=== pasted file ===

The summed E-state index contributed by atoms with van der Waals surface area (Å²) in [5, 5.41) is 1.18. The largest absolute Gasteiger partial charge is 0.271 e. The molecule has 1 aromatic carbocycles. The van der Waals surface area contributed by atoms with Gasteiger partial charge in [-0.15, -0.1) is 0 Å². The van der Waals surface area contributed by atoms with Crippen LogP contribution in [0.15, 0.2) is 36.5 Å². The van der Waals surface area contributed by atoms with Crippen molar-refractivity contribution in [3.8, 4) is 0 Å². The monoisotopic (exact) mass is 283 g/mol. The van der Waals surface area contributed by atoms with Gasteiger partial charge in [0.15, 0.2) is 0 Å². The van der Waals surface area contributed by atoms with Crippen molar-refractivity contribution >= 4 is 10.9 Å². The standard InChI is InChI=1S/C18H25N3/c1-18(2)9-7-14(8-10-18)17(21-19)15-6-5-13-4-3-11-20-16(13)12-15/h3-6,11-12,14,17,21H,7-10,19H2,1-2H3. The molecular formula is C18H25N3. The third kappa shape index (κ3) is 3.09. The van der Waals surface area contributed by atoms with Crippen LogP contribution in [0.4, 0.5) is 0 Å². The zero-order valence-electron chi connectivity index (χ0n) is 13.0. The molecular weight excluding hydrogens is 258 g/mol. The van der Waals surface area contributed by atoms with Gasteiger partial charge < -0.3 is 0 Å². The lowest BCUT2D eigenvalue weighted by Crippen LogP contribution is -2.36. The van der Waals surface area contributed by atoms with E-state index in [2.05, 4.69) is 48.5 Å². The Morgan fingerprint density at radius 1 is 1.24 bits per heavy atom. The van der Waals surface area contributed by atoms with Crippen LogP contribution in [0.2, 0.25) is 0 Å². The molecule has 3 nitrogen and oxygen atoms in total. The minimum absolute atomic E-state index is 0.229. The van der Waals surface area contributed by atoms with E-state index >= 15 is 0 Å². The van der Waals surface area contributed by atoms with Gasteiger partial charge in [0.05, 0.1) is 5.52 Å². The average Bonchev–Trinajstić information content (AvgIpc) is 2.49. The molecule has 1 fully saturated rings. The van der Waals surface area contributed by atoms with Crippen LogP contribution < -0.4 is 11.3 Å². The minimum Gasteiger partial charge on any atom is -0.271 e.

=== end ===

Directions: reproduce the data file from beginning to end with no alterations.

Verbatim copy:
The summed E-state index contributed by atoms with van der Waals surface area (Å²) in [5, 5.41) is 1.18. The largest absolute Gasteiger partial charge is 0.271 e. The molecule has 1 aromatic carbocycles. The van der Waals surface area contributed by atoms with Gasteiger partial charge in [-0.15, -0.1) is 0 Å². The van der Waals surface area contributed by atoms with Crippen LogP contribution in [0.15, 0.2) is 36.5 Å². The van der Waals surface area contributed by atoms with Crippen molar-refractivity contribution in [3.8, 4) is 0 Å². The monoisotopic (exact) mass is 283 g/mol. The van der Waals surface area contributed by atoms with Gasteiger partial charge in [0.15, 0.2) is 0 Å². The van der Waals surface area contributed by atoms with Crippen molar-refractivity contribution >= 4 is 10.9 Å². The standard InChI is InChI=1S/C18H25N3/c1-18(2)9-7-14(8-10-18)17(21-19)15-6-5-13-4-3-11-20-16(13)12-15/h3-6,11-12,14,17,21H,7-10,19H2,1-2H3. The molecular formula is C18H25N3. The third kappa shape index (κ3) is 3.09. The van der Waals surface area contributed by atoms with Crippen LogP contribution in [0.4, 0.5) is 0 Å². The zero-order valence-electron chi connectivity index (χ0n) is 13.0. The molecular weight excluding hydrogens is 258 g/mol. The van der Waals surface area contributed by atoms with Gasteiger partial charge < -0.3 is 0 Å². The lowest BCUT2D eigenvalue weighted by Crippen LogP contribution is -2.36. The van der Waals surface area contributed by atoms with E-state index in [2.05, 4.69) is 48.5 Å². The Morgan fingerprint density at radius 1 is 1.24 bits per heavy atom. The van der Waals surface area contributed by atoms with Crippen LogP contribution in [0.2, 0.25) is 0 Å². The molecule has 3 nitrogen and oxygen atoms in total. The minimum absolute atomic E-state index is 0.229. The van der Waals surface area contributed by atoms with E-state index >= 15 is 0 Å². The van der Waals surface area contributed by atoms with Gasteiger partial charge in [0.05, 0.1) is 5.52 Å². The average Bonchev–Trinajstić information content (AvgIpc) is 2.49. The molecule has 1 fully saturated rings. The van der Waals surface area contributed by atoms with Crippen LogP contribution < -0.4 is 11.3 Å². The minimum Gasteiger partial charge on any atom is -0.271 e.